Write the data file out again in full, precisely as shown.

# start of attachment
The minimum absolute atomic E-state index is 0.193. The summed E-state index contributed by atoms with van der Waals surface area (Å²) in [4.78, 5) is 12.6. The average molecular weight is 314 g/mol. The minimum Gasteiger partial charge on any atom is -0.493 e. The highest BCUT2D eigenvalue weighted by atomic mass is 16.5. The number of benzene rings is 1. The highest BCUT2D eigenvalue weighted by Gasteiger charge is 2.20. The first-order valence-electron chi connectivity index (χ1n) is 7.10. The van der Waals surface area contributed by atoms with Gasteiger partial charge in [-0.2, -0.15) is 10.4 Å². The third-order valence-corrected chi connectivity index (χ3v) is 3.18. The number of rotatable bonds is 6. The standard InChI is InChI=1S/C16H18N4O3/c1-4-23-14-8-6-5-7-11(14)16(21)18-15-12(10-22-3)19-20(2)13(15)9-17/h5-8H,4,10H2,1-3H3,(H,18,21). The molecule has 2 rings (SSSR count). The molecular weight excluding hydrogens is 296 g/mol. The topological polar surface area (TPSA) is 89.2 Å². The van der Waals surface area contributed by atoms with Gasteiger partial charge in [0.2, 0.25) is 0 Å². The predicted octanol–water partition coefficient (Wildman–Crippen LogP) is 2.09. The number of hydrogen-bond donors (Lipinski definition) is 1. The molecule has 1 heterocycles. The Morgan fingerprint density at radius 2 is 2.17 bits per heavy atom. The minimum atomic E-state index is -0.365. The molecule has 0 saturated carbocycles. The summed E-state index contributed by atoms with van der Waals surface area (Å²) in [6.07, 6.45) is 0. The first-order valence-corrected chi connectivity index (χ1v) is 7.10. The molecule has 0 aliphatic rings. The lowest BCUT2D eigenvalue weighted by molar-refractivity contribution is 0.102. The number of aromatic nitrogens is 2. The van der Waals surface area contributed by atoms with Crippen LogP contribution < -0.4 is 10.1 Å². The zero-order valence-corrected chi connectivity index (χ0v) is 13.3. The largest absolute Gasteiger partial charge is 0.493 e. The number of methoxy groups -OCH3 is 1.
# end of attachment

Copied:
The minimum absolute atomic E-state index is 0.193. The summed E-state index contributed by atoms with van der Waals surface area (Å²) in [4.78, 5) is 12.6. The average molecular weight is 314 g/mol. The minimum Gasteiger partial charge on any atom is -0.493 e. The highest BCUT2D eigenvalue weighted by atomic mass is 16.5. The number of benzene rings is 1. The highest BCUT2D eigenvalue weighted by Gasteiger charge is 2.20. The first-order valence-electron chi connectivity index (χ1n) is 7.10. The van der Waals surface area contributed by atoms with Gasteiger partial charge in [-0.2, -0.15) is 10.4 Å². The third-order valence-corrected chi connectivity index (χ3v) is 3.18. The number of rotatable bonds is 6. The standard InChI is InChI=1S/C16H18N4O3/c1-4-23-14-8-6-5-7-11(14)16(21)18-15-12(10-22-3)19-20(2)13(15)9-17/h5-8H,4,10H2,1-3H3,(H,18,21). The molecule has 2 rings (SSSR count). The molecular weight excluding hydrogens is 296 g/mol. The topological polar surface area (TPSA) is 89.2 Å². The van der Waals surface area contributed by atoms with Gasteiger partial charge in [0.2, 0.25) is 0 Å². The predicted octanol–water partition coefficient (Wildman–Crippen LogP) is 2.09. The number of hydrogen-bond donors (Lipinski definition) is 1. The molecule has 1 heterocycles. The Morgan fingerprint density at radius 2 is 2.17 bits per heavy atom. The minimum atomic E-state index is -0.365. The molecule has 0 saturated carbocycles. The summed E-state index contributed by atoms with van der Waals surface area (Å²) in [6.07, 6.45) is 0. The first-order valence-corrected chi connectivity index (χ1v) is 7.10. The molecule has 0 aliphatic rings. The lowest BCUT2D eigenvalue weighted by molar-refractivity contribution is 0.102. The number of aromatic nitrogens is 2. The van der Waals surface area contributed by atoms with Crippen LogP contribution < -0.4 is 10.1 Å². The zero-order valence-corrected chi connectivity index (χ0v) is 13.3. The largest absolute Gasteiger partial charge is 0.493 e. The number of methoxy groups -OCH3 is 1.